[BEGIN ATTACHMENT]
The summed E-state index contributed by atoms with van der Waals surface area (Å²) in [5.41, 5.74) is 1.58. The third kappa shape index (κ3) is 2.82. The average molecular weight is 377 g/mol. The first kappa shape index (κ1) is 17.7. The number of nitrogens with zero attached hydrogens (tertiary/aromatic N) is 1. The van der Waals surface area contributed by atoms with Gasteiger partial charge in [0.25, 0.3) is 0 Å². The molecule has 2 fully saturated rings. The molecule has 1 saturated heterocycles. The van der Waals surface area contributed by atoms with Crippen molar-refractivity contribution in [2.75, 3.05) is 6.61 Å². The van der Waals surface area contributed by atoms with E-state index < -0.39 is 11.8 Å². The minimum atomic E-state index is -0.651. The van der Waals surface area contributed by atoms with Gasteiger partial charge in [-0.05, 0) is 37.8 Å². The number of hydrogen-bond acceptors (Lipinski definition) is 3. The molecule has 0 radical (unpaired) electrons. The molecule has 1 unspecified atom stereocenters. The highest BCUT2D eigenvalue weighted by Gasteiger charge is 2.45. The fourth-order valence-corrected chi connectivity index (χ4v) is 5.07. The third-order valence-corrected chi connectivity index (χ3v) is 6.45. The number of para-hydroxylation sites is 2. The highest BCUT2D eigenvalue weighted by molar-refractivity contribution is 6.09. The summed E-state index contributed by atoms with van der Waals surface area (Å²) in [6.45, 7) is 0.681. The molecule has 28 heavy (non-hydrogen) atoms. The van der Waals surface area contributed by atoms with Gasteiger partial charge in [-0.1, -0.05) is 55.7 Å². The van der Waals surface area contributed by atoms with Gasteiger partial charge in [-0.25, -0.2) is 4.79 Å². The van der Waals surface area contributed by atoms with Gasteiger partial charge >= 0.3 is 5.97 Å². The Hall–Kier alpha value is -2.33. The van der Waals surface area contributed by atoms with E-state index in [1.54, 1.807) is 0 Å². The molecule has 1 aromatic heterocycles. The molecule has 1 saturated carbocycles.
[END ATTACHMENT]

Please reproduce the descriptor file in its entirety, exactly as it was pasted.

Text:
The summed E-state index contributed by atoms with van der Waals surface area (Å²) in [5.41, 5.74) is 1.58. The third kappa shape index (κ3) is 2.82. The average molecular weight is 377 g/mol. The first kappa shape index (κ1) is 17.7. The number of nitrogens with zero attached hydrogens (tertiary/aromatic N) is 1. The van der Waals surface area contributed by atoms with Gasteiger partial charge in [0.25, 0.3) is 0 Å². The molecule has 2 fully saturated rings. The molecule has 1 saturated heterocycles. The van der Waals surface area contributed by atoms with Crippen molar-refractivity contribution in [2.75, 3.05) is 6.61 Å². The van der Waals surface area contributed by atoms with E-state index < -0.39 is 11.8 Å². The minimum atomic E-state index is -0.651. The van der Waals surface area contributed by atoms with Gasteiger partial charge in [-0.05, 0) is 37.8 Å². The number of hydrogen-bond acceptors (Lipinski definition) is 3. The molecule has 0 radical (unpaired) electrons. The molecule has 1 unspecified atom stereocenters. The highest BCUT2D eigenvalue weighted by Gasteiger charge is 2.45. The fourth-order valence-corrected chi connectivity index (χ4v) is 5.07. The third-order valence-corrected chi connectivity index (χ3v) is 6.45. The number of para-hydroxylation sites is 2. The highest BCUT2D eigenvalue weighted by molar-refractivity contribution is 6.09. The summed E-state index contributed by atoms with van der Waals surface area (Å²) in [6.45, 7) is 0.681. The molecule has 28 heavy (non-hydrogen) atoms. The van der Waals surface area contributed by atoms with Gasteiger partial charge in [-0.1, -0.05) is 55.7 Å². The van der Waals surface area contributed by atoms with Gasteiger partial charge in [-0.25, -0.2) is 4.79 Å². The van der Waals surface area contributed by atoms with Gasteiger partial charge >= 0.3 is 5.97 Å². The Hall–Kier alpha value is -2.33. The van der Waals surface area contributed by atoms with E-state index in [1.54, 1.807) is 0 Å². The molecule has 1 aromatic heterocycles. The molecule has 1 saturated carbocycles.